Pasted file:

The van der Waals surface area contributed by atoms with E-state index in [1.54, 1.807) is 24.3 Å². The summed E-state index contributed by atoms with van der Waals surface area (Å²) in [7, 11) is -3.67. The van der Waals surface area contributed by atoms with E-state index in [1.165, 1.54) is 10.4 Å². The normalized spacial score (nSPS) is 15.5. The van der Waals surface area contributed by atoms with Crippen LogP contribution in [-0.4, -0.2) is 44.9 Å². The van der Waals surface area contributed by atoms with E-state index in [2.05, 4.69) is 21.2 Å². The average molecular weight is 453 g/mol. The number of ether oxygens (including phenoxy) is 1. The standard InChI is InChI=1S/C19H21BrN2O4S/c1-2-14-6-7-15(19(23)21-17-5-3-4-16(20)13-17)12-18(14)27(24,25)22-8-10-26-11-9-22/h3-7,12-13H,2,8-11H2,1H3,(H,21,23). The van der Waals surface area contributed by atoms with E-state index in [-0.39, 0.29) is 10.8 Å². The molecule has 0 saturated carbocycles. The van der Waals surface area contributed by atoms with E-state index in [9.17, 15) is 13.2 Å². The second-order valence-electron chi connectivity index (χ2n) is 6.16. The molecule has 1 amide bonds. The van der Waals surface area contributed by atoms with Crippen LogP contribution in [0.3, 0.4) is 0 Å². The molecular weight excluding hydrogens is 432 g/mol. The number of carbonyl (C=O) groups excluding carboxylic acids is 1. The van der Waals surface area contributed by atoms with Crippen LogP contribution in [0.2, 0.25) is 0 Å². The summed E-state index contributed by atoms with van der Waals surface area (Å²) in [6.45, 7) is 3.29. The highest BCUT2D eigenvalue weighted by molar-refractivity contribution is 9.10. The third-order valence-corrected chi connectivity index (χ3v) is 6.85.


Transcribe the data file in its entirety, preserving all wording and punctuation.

The van der Waals surface area contributed by atoms with E-state index in [1.54, 1.807) is 24.3 Å². The summed E-state index contributed by atoms with van der Waals surface area (Å²) in [7, 11) is -3.67. The van der Waals surface area contributed by atoms with E-state index in [1.165, 1.54) is 10.4 Å². The normalized spacial score (nSPS) is 15.5. The van der Waals surface area contributed by atoms with Crippen LogP contribution in [-0.4, -0.2) is 44.9 Å². The van der Waals surface area contributed by atoms with E-state index in [2.05, 4.69) is 21.2 Å². The average molecular weight is 453 g/mol. The number of ether oxygens (including phenoxy) is 1. The standard InChI is InChI=1S/C19H21BrN2O4S/c1-2-14-6-7-15(19(23)21-17-5-3-4-16(20)13-17)12-18(14)27(24,25)22-8-10-26-11-9-22/h3-7,12-13H,2,8-11H2,1H3,(H,21,23). The van der Waals surface area contributed by atoms with E-state index in [-0.39, 0.29) is 10.8 Å². The molecule has 0 saturated carbocycles. The van der Waals surface area contributed by atoms with E-state index in [9.17, 15) is 13.2 Å². The second-order valence-electron chi connectivity index (χ2n) is 6.16. The molecule has 1 amide bonds. The van der Waals surface area contributed by atoms with Crippen LogP contribution in [0.3, 0.4) is 0 Å². The molecular weight excluding hydrogens is 432 g/mol. The number of carbonyl (C=O) groups excluding carboxylic acids is 1. The van der Waals surface area contributed by atoms with Crippen LogP contribution in [0.2, 0.25) is 0 Å². The summed E-state index contributed by atoms with van der Waals surface area (Å²) in [6.45, 7) is 3.29. The highest BCUT2D eigenvalue weighted by molar-refractivity contribution is 9.10. The third-order valence-corrected chi connectivity index (χ3v) is 6.85.